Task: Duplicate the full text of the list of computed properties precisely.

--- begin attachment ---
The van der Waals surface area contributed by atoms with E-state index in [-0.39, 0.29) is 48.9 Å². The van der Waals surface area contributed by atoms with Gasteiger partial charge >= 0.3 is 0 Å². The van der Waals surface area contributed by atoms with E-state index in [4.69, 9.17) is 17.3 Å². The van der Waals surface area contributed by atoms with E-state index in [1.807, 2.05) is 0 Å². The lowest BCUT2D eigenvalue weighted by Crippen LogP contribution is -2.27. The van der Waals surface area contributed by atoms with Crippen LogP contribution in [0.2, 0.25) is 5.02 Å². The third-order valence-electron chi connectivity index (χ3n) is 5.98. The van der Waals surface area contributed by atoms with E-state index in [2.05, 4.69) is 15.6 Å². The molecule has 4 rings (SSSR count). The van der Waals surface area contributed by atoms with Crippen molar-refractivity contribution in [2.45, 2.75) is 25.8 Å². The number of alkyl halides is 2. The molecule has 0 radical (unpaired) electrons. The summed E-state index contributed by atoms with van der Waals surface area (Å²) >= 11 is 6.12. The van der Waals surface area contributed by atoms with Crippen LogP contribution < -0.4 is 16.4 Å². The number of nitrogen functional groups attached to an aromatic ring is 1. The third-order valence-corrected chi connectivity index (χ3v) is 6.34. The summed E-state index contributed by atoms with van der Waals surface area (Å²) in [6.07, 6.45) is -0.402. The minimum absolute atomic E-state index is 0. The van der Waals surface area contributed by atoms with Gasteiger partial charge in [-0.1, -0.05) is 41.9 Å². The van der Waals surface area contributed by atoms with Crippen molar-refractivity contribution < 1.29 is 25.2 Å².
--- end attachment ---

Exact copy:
The van der Waals surface area contributed by atoms with E-state index in [-0.39, 0.29) is 48.9 Å². The van der Waals surface area contributed by atoms with Gasteiger partial charge >= 0.3 is 0 Å². The van der Waals surface area contributed by atoms with E-state index in [4.69, 9.17) is 17.3 Å². The van der Waals surface area contributed by atoms with E-state index in [1.807, 2.05) is 0 Å². The lowest BCUT2D eigenvalue weighted by Crippen LogP contribution is -2.27. The van der Waals surface area contributed by atoms with Crippen LogP contribution in [0.2, 0.25) is 5.02 Å². The third-order valence-electron chi connectivity index (χ3n) is 5.98. The van der Waals surface area contributed by atoms with E-state index in [2.05, 4.69) is 15.6 Å². The molecule has 4 rings (SSSR count). The van der Waals surface area contributed by atoms with Crippen molar-refractivity contribution in [2.45, 2.75) is 25.8 Å². The number of alkyl halides is 2. The molecule has 0 radical (unpaired) electrons. The summed E-state index contributed by atoms with van der Waals surface area (Å²) >= 11 is 6.12. The van der Waals surface area contributed by atoms with Crippen LogP contribution < -0.4 is 16.4 Å². The number of nitrogen functional groups attached to an aromatic ring is 1. The third-order valence-corrected chi connectivity index (χ3v) is 6.34. The summed E-state index contributed by atoms with van der Waals surface area (Å²) in [6.07, 6.45) is -0.402. The minimum absolute atomic E-state index is 0. The van der Waals surface area contributed by atoms with Gasteiger partial charge in [-0.1, -0.05) is 41.9 Å². The van der Waals surface area contributed by atoms with Crippen molar-refractivity contribution < 1.29 is 25.2 Å².